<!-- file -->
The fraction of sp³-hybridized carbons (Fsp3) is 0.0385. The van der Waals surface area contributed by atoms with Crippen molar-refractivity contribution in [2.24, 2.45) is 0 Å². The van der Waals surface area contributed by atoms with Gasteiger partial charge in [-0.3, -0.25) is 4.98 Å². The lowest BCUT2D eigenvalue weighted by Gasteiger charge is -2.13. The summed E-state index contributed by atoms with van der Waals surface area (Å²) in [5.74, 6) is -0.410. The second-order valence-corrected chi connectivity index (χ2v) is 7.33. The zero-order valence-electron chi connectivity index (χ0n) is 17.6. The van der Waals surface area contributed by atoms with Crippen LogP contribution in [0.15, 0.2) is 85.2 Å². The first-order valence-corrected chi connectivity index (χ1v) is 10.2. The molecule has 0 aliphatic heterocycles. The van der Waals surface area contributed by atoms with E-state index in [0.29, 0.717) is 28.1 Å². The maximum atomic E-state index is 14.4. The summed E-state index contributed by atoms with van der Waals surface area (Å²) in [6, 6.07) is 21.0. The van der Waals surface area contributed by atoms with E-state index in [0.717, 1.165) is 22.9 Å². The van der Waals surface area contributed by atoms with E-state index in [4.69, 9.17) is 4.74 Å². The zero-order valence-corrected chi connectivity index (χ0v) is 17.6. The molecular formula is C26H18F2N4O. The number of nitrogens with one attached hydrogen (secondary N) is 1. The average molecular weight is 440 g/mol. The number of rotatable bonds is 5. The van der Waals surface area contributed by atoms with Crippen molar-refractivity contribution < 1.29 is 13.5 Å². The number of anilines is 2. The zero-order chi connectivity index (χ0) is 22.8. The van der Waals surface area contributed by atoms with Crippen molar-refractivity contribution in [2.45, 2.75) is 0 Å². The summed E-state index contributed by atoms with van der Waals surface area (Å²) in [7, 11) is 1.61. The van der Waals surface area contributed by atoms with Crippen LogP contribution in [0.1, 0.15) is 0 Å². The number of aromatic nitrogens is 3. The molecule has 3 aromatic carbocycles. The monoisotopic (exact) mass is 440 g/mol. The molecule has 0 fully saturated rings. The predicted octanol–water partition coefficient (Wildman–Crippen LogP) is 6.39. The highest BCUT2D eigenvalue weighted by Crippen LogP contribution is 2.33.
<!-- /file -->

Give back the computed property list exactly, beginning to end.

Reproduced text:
The fraction of sp³-hybridized carbons (Fsp3) is 0.0385. The van der Waals surface area contributed by atoms with Crippen molar-refractivity contribution in [2.24, 2.45) is 0 Å². The van der Waals surface area contributed by atoms with Gasteiger partial charge in [-0.3, -0.25) is 4.98 Å². The lowest BCUT2D eigenvalue weighted by Gasteiger charge is -2.13. The summed E-state index contributed by atoms with van der Waals surface area (Å²) in [5.74, 6) is -0.410. The second-order valence-corrected chi connectivity index (χ2v) is 7.33. The zero-order valence-electron chi connectivity index (χ0n) is 17.6. The van der Waals surface area contributed by atoms with Crippen LogP contribution in [0.15, 0.2) is 85.2 Å². The first-order valence-corrected chi connectivity index (χ1v) is 10.2. The molecule has 0 aliphatic heterocycles. The van der Waals surface area contributed by atoms with E-state index in [0.29, 0.717) is 28.1 Å². The maximum atomic E-state index is 14.4. The summed E-state index contributed by atoms with van der Waals surface area (Å²) in [6, 6.07) is 21.0. The van der Waals surface area contributed by atoms with E-state index in [0.717, 1.165) is 22.9 Å². The van der Waals surface area contributed by atoms with E-state index in [4.69, 9.17) is 4.74 Å². The zero-order valence-corrected chi connectivity index (χ0v) is 17.6. The molecular formula is C26H18F2N4O. The number of nitrogens with one attached hydrogen (secondary N) is 1. The average molecular weight is 440 g/mol. The number of rotatable bonds is 5. The van der Waals surface area contributed by atoms with Crippen molar-refractivity contribution < 1.29 is 13.5 Å². The number of anilines is 2. The zero-order chi connectivity index (χ0) is 22.8. The van der Waals surface area contributed by atoms with Crippen molar-refractivity contribution in [2.45, 2.75) is 0 Å². The summed E-state index contributed by atoms with van der Waals surface area (Å²) in [7, 11) is 1.61. The van der Waals surface area contributed by atoms with Crippen LogP contribution in [0.1, 0.15) is 0 Å². The number of aromatic nitrogens is 3. The molecule has 3 aromatic carbocycles. The monoisotopic (exact) mass is 440 g/mol. The molecule has 0 fully saturated rings. The predicted octanol–water partition coefficient (Wildman–Crippen LogP) is 6.39. The highest BCUT2D eigenvalue weighted by Crippen LogP contribution is 2.33.